The U.S. Department of Agriculture and Drug Enforcement Agency has remove the requirement that hemp crops be tested by DEA-registered laboratories for the upcoming growing season, Hemp Industry Daily reports.
During a meeting of the National Association of State Departments of Agriculture Greg Ibach, undersecretary for the USDA, said that while the agency had reached an agreement with the DEA for this season, the law enforcement agency still expects states “to work with their laboratories to try to achieve certification for the 2021 crop year. The requirement was included in the USDA’s interim final rules for hemp production last October.
Josh Schneider, CEO of San Diego, California-based Cultivaris Hemp, told Hemp Industry Daily, that getting rid of the “ridiculous DEA testing requirement is a step in the right direction by the USDA.
Ibach also suggested that the USDA would change its guidelines about sampling and disposing of hemp but did not indicate what those changes might be.
“We’re going to provide more options and greater flexibility for states that are working with producers that need to provide more options for disposal or more commonly accepted ways to destroy that crop on the farm. There were a lot of comments about sampling, as well, so we’re open to that discussion to gain greater understanding.” – Ibach to Hemp Industry Daily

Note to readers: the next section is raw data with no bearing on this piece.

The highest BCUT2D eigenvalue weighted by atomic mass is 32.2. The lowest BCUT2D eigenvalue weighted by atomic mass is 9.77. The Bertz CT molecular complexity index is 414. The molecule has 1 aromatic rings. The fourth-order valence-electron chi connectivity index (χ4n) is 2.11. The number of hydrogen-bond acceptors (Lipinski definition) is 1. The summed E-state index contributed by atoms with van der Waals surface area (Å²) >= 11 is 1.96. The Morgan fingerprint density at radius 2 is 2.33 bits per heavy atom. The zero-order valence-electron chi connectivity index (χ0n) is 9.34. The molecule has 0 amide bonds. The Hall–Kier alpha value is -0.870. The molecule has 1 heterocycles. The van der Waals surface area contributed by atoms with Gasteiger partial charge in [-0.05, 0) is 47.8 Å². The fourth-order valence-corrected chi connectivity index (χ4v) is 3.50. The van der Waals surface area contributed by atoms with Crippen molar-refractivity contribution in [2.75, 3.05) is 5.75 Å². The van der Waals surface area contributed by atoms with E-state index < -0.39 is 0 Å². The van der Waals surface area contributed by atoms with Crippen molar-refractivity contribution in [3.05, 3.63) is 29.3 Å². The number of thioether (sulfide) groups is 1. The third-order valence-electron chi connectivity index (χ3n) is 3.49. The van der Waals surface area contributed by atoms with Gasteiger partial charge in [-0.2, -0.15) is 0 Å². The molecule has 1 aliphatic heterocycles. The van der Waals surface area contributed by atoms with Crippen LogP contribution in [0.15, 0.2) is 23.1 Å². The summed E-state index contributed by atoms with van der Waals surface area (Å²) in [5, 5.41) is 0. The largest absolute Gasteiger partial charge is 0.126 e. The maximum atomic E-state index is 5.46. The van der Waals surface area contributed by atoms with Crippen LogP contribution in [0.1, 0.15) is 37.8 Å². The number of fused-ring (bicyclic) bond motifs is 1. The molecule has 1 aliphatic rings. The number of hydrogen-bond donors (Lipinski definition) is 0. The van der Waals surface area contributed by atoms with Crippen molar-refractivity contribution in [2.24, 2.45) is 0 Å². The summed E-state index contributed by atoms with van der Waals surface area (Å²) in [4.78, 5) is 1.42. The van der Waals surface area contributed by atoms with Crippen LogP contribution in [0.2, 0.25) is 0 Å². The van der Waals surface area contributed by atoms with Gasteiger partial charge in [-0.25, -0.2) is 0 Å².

However, Seric Seenstra, of the advocacy organization Vote Hemp wrote on Twitter that while the rule change “will hemp for the season” it’s not what the group wanted or needed “for the industry to be successful.”
FDA Commissioner Dr. Stephen Hahn, also signaled during the meeting that the agency is working on hemp-derived CBD regulations, and said that attempting to ban the products would be “a fool’s errand.”
“We have to be open to the fact that there might be some value to these products, and certainly Americans think that’s the case,” he said in the report. “But we want to get them information to make the right decisions.”
The comments by the federal officials from the agencies responsible for hemp regulations is the latest indicator of normalization for the industry. Since federal hemp legalization in 2018, the USDA has added the crop to several federal crop insurance programs, created pilot programs to serve hemp farmers, and awarded federal funds for hemp research to researchers at Virginia Tech and the University of Tennessee, Knoxville.
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